travel per diems in lieu of a pay raise. According to Mr. Dean, had he received a raise and
been required to list his true work location – Rome – he would have lost his per diem
money and would have been required to relocate his family closer to the Food Center,
which he did not wish to do. Contrary to his claim of foregoing pay raises, Mr. Dean’s
salary history shows he received at least two pay grade increases during his 17 years at
the Food Center while still collecting unjustifiable travel benefits.
Mr. DiBello, who supervised Mr. Dean from about July 1999 until 2007, confirmed he
believed Mr. Dean was underpaid given the level of responsibility entrusted to him at
the Food Center, and he knew Mr. Dean was frustrated by his compensation. Mr. DiBello
further stated that, rather than seek an adjustment in Mr. Dean’s pay, he preferred to first
seek raises for subordinate Food Center staff. Mr. DiBello informed examiners that when
he began supervising Mr. Dean, Mr. Dean’s travel arrangement was already in practice.
Mr. DiBello candidly admitted he allowed Mr. Dean the continued benefit of being in
perpetual travel status and justified this fraud by stating “I knew the responsibilities of
his job were such, his pay was such, that he had a heart attack at that time, and it was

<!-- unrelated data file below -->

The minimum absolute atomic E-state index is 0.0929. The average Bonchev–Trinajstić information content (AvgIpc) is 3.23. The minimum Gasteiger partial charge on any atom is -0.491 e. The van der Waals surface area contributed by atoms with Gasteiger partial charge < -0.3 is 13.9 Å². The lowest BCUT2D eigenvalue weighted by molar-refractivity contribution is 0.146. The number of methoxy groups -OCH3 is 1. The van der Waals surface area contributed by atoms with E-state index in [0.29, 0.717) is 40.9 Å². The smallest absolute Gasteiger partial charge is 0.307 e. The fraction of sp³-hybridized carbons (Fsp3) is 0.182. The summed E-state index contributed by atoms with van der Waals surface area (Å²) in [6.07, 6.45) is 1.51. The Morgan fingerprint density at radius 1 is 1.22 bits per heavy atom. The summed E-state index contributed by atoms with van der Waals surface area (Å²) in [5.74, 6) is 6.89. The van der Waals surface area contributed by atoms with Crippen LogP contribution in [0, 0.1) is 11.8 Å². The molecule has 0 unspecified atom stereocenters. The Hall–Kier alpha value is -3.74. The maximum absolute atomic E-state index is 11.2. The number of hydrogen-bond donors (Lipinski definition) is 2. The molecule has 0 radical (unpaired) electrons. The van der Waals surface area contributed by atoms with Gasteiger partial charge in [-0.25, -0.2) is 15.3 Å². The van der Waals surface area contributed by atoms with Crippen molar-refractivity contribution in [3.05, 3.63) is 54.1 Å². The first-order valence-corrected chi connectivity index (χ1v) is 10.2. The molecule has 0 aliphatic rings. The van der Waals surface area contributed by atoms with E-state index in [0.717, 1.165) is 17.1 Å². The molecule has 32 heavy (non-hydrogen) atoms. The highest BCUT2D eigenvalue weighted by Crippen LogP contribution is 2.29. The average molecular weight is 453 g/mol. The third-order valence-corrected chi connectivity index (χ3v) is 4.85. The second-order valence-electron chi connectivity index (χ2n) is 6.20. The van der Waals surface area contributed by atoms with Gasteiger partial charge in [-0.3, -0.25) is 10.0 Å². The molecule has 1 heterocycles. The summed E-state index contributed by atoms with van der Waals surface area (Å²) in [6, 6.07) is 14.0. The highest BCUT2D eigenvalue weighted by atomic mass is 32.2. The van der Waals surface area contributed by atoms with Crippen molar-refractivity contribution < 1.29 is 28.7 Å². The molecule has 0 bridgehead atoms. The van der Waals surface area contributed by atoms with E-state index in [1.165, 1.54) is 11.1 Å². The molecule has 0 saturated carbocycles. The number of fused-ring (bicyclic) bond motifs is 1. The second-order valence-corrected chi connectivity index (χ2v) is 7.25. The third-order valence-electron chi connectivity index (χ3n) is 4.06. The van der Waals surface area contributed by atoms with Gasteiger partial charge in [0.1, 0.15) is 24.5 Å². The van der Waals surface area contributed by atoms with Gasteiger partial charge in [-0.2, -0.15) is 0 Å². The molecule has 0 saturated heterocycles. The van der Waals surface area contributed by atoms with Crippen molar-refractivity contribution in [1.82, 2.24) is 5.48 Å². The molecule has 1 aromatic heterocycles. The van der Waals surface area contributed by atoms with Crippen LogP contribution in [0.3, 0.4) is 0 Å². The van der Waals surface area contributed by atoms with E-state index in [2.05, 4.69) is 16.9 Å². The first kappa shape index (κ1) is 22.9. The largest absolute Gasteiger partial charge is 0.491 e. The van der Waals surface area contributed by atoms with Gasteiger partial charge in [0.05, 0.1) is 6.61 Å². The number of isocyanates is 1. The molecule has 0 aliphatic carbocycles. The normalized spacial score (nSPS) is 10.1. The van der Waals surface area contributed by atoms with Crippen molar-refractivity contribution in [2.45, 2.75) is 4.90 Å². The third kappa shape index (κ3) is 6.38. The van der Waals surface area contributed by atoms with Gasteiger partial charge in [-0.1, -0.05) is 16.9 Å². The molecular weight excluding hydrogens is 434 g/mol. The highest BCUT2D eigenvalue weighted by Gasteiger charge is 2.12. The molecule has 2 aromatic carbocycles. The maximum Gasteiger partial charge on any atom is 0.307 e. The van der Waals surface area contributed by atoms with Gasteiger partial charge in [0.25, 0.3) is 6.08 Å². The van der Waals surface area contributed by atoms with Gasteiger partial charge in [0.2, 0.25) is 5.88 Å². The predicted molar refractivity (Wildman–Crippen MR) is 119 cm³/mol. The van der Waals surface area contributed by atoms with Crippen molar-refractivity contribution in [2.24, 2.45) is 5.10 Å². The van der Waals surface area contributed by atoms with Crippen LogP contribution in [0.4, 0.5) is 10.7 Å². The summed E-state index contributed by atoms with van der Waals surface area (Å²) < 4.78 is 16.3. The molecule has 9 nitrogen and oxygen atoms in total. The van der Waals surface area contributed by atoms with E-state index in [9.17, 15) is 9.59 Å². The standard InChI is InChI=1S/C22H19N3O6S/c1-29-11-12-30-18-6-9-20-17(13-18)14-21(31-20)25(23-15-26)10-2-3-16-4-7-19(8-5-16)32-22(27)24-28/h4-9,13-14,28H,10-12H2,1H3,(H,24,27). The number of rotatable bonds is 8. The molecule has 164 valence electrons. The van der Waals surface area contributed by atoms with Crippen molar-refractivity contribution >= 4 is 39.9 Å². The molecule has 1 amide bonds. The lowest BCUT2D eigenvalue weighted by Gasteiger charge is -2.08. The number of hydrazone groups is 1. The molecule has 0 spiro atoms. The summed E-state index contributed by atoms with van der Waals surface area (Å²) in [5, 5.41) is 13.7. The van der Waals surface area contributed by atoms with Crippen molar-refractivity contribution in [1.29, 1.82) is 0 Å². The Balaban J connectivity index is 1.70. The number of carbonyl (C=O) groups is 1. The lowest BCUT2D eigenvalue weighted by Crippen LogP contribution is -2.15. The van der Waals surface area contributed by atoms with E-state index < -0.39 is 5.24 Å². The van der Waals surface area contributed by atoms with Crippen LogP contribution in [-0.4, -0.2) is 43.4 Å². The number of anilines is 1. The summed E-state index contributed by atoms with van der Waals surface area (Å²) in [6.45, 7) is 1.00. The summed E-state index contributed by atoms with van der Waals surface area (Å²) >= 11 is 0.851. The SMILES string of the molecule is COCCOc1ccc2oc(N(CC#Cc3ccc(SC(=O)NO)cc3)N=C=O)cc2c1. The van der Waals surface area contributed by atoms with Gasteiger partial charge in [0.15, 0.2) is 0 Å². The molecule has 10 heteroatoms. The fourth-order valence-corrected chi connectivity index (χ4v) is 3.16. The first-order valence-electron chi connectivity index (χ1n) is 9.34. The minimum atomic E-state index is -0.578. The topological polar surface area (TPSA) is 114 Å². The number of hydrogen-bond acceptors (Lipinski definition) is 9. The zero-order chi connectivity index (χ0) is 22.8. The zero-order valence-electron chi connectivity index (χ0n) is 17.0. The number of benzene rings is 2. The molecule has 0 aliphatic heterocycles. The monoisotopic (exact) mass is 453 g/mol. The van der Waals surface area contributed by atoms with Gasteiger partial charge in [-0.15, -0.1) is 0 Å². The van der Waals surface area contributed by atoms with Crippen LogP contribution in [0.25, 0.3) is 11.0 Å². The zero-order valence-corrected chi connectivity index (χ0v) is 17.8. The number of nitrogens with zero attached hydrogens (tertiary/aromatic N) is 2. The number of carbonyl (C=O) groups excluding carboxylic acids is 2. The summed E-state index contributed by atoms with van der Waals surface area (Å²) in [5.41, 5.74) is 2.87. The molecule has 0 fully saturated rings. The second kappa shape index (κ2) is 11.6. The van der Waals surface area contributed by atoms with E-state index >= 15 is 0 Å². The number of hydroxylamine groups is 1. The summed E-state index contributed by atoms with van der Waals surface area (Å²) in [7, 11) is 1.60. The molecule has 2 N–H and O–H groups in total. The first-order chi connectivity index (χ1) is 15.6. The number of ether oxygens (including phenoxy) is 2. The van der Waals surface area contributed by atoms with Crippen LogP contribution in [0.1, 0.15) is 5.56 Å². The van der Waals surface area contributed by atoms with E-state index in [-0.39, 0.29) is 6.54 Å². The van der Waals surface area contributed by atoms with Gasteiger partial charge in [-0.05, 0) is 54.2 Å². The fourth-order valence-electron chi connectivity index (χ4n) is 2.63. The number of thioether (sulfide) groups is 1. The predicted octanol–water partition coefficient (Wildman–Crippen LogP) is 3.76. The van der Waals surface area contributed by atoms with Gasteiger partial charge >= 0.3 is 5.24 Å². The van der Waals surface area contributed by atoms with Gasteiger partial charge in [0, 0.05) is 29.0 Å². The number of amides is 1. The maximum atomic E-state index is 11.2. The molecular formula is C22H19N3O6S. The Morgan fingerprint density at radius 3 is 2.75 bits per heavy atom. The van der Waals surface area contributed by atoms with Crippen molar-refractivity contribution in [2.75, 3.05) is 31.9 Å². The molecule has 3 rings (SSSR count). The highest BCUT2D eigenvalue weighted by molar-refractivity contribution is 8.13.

a stressful job he had . . . so I had no problem with him staying in a motel 3-4 nights
a week.” Mr. DiBello knew in order for Mr. Dean to collect these undeserved benefits,
they had to concoct an official work station on the voucher and a fictional purpose for

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travel. Mr. DiBello further knew these items were false when he approved the travel
vouchers allowing Mr. Dean to receive the fraudulent payments.
Mr. DiBello stated he was not aware of the circumstances of the original approval for
Mr. Dean’s novel travel arrangement, but speculated it stemmed from an informal
agreement. Mr. Dean was provided with substantial leeway because he purportedly did
a good job and was the only one who knew the food service process. In a telling dialogue,
Mr. DiBello said Correctional Services executive management’s philosophy (specifically
referring to the late Commissioner Coughlin) was, “…the Comptroller’s requirements are
really secondary as long as what you’re doing is reasonable, responsible and consistent
with the mission of the agency. When you had a commissioner like Coughlin, we could
do anything we wanted; no one was going to challenge him. He was the man in town.”